I think we can all learn from this second perspective. Society expects Christians to get up in arms and announce boycotts and write angry letters. What if we showed them our love instead? What if we looked past that initial urge to get angry and fight back and found instead a way to be encouraging?

Let's face it-- Horton Hears A Who was the number one movie for at least two weekends running. They aren't going to go broke if we don't see it. So, instead of getting angry and looking for ways to ruin them-- let's look for the good in it, as this second person wrote about. Let's see the spiritual overtones in this movie as this woman saw-- because glimpses of God's Truth are everywhere, if we learn to look for them.

I am not saying to keep silent when something is blatantly wrong. And I am not saying to accept lies as Truth. But I am saying that sometimes we can overreact-- and our actions can convince people that they don't want to buy what we're selling. I know too many people that have made their mind up about Christianity because of mindsets like the first letter. I am glad there are people who see life as the second person does-- looking for the good instead of the bad. Believing the best and not casting the first stone.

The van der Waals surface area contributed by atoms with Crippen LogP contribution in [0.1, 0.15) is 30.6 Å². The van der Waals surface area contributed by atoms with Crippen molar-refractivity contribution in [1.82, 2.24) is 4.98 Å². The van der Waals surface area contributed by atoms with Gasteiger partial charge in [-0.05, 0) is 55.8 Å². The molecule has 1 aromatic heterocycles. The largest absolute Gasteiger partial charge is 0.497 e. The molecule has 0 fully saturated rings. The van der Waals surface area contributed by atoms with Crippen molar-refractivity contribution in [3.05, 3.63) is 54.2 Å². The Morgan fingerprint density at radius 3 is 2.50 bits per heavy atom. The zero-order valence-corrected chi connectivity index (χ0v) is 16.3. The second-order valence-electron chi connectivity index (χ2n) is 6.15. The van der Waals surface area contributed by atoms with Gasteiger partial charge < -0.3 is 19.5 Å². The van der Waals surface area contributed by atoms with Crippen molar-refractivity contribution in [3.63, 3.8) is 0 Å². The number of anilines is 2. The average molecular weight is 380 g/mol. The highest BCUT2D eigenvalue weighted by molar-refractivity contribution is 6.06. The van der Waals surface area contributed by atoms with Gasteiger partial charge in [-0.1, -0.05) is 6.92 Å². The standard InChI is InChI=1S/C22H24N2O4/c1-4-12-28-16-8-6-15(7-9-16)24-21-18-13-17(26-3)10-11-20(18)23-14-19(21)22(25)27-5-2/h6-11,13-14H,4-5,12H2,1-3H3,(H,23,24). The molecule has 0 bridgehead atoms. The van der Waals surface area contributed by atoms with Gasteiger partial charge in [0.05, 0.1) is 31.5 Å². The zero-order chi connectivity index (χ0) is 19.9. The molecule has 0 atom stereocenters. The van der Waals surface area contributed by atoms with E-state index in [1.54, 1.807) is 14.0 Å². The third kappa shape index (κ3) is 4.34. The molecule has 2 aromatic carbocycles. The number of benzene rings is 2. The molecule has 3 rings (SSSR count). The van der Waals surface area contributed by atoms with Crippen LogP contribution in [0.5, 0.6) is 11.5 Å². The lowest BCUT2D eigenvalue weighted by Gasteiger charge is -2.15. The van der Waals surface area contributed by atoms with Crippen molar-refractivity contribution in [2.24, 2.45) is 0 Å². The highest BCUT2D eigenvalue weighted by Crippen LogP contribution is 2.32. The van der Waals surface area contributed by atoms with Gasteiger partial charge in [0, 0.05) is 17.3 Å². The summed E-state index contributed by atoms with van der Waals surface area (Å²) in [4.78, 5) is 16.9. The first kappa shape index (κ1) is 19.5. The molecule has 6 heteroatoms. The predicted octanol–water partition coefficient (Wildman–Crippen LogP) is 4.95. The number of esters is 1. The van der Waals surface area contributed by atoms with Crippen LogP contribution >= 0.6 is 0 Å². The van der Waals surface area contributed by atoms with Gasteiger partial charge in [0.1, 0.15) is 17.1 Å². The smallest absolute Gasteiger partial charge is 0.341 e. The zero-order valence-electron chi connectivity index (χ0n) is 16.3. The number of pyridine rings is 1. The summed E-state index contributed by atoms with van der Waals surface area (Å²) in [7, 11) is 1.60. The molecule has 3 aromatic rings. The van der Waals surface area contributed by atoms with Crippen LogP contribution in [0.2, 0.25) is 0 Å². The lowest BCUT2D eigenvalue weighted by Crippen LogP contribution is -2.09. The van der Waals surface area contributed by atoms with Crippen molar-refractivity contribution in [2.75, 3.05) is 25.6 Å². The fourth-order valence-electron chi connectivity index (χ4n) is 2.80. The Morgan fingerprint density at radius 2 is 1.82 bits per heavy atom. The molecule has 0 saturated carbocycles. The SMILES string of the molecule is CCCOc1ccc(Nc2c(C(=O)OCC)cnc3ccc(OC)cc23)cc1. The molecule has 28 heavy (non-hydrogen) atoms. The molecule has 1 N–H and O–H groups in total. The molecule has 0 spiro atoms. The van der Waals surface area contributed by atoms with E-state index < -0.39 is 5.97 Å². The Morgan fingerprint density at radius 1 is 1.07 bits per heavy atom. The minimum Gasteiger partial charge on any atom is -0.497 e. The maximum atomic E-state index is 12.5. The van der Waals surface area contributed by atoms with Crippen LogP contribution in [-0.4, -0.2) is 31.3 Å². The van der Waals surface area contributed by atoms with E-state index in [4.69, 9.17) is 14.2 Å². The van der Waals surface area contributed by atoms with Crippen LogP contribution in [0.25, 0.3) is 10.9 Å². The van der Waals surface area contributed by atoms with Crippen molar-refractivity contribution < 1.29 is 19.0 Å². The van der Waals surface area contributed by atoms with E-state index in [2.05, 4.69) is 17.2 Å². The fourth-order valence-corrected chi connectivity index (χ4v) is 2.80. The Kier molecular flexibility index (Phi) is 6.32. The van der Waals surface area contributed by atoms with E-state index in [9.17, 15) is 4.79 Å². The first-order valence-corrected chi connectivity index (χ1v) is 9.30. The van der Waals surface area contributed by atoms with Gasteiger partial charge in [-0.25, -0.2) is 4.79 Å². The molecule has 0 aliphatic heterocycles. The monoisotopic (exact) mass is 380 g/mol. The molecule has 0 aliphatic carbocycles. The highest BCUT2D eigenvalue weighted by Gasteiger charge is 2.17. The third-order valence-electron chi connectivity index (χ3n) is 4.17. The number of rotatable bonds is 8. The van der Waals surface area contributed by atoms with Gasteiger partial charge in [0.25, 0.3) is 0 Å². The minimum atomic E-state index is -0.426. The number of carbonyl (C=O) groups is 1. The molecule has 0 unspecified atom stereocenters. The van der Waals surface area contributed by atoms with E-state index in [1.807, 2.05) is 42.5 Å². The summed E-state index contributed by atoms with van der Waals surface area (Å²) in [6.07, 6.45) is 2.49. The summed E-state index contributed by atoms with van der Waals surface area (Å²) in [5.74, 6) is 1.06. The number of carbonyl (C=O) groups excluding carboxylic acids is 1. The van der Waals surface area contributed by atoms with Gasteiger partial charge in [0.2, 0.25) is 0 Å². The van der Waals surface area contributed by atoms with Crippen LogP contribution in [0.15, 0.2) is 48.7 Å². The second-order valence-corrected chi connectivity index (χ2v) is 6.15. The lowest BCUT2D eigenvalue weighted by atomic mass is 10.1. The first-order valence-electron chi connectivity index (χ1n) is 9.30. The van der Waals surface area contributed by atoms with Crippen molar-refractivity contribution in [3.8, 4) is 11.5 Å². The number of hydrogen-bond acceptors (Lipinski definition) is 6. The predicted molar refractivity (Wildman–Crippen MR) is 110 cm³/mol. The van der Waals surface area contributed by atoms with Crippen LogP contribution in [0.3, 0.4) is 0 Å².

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8 comments:

Adventures In Babywearing said...

MaryBeth, thank you for posting this. I hadn't heard much about the movie yet and still want to see it. And I think this very topic can be applied to many, many things other than homeschooling... very relevant today!

Steph

TheNormalMiddle said...

We went to see it yesterday and I must have been munching on my popcorn too hard because I never heard the "line" in question.

In all, it was a very cute movie.

Oh well, I'm always a day late and a dollar short on controversy these days. :)

Beth said...

My whole family went to see it last week, and my kids giggled through it. I'm not a homeschooler, but "real-world" controversy never crossed my mind. I took it for what I hope the producers designed it for: entertainment.

All this hype reeks of a "gossip" of sorts to me. Don't they do this with every kid's movie these days? Remember Harry Potter, The Golden Compass? Who stirs up this stuff?

I prefer the positive perspective about Horton :-)

MaryLu said...